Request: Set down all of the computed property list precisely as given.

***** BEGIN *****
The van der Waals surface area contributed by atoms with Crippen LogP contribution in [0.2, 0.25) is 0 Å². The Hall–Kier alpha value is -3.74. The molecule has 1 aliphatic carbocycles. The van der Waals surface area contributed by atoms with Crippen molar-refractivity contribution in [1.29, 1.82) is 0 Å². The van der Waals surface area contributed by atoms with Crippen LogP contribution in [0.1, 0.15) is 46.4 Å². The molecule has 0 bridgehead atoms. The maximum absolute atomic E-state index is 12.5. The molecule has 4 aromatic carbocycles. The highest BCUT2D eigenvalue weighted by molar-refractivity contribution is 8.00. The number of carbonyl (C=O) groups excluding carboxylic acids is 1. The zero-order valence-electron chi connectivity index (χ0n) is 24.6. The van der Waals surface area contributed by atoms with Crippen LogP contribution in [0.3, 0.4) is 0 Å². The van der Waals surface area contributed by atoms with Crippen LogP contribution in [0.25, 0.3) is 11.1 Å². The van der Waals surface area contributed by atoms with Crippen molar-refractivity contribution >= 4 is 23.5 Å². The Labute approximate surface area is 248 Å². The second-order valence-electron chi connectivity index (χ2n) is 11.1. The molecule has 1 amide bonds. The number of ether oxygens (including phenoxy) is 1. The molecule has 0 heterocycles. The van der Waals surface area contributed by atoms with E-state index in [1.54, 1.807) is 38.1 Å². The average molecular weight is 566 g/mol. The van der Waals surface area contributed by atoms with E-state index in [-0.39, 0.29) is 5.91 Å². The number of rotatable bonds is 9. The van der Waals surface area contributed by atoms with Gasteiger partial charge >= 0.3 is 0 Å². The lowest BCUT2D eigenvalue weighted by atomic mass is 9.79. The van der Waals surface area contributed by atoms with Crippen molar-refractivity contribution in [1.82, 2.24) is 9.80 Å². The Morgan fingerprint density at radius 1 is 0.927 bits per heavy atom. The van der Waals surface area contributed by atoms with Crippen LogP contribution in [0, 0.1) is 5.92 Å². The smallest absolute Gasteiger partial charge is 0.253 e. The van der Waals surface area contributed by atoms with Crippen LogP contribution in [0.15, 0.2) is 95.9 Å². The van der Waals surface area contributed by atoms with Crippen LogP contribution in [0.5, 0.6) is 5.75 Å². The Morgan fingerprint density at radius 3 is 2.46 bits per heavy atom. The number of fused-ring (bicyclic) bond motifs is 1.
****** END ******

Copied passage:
The van der Waals surface area contributed by atoms with Crippen LogP contribution in [0.2, 0.25) is 0 Å². The Hall–Kier alpha value is -3.74. The molecule has 1 aliphatic carbocycles. The van der Waals surface area contributed by atoms with Crippen molar-refractivity contribution in [1.29, 1.82) is 0 Å². The van der Waals surface area contributed by atoms with Crippen LogP contribution in [0.1, 0.15) is 46.4 Å². The molecule has 0 bridgehead atoms. The maximum absolute atomic E-state index is 12.5. The molecule has 4 aromatic carbocycles. The highest BCUT2D eigenvalue weighted by molar-refractivity contribution is 8.00. The number of carbonyl (C=O) groups excluding carboxylic acids is 1. The zero-order valence-electron chi connectivity index (χ0n) is 24.6. The van der Waals surface area contributed by atoms with Crippen LogP contribution in [0.3, 0.4) is 0 Å². The van der Waals surface area contributed by atoms with Crippen LogP contribution in [0.25, 0.3) is 11.1 Å². The van der Waals surface area contributed by atoms with Crippen molar-refractivity contribution >= 4 is 23.5 Å². The Labute approximate surface area is 248 Å². The second-order valence-electron chi connectivity index (χ2n) is 11.1. The molecule has 1 amide bonds. The number of ether oxygens (including phenoxy) is 1. The molecule has 0 heterocycles. The van der Waals surface area contributed by atoms with E-state index in [1.54, 1.807) is 38.1 Å². The average molecular weight is 566 g/mol. The van der Waals surface area contributed by atoms with E-state index in [-0.39, 0.29) is 5.91 Å². The number of rotatable bonds is 9. The van der Waals surface area contributed by atoms with Gasteiger partial charge >= 0.3 is 0 Å². The lowest BCUT2D eigenvalue weighted by atomic mass is 9.79. The van der Waals surface area contributed by atoms with Crippen molar-refractivity contribution in [1.82, 2.24) is 9.80 Å². The Morgan fingerprint density at radius 1 is 0.927 bits per heavy atom. The van der Waals surface area contributed by atoms with Crippen LogP contribution in [0, 0.1) is 5.92 Å². The smallest absolute Gasteiger partial charge is 0.253 e. The van der Waals surface area contributed by atoms with Crippen LogP contribution in [0.15, 0.2) is 95.9 Å². The van der Waals surface area contributed by atoms with Crippen LogP contribution in [0.5, 0.6) is 5.75 Å². The Morgan fingerprint density at radius 3 is 2.46 bits per heavy atom. The number of fused-ring (bicyclic) bond motifs is 1.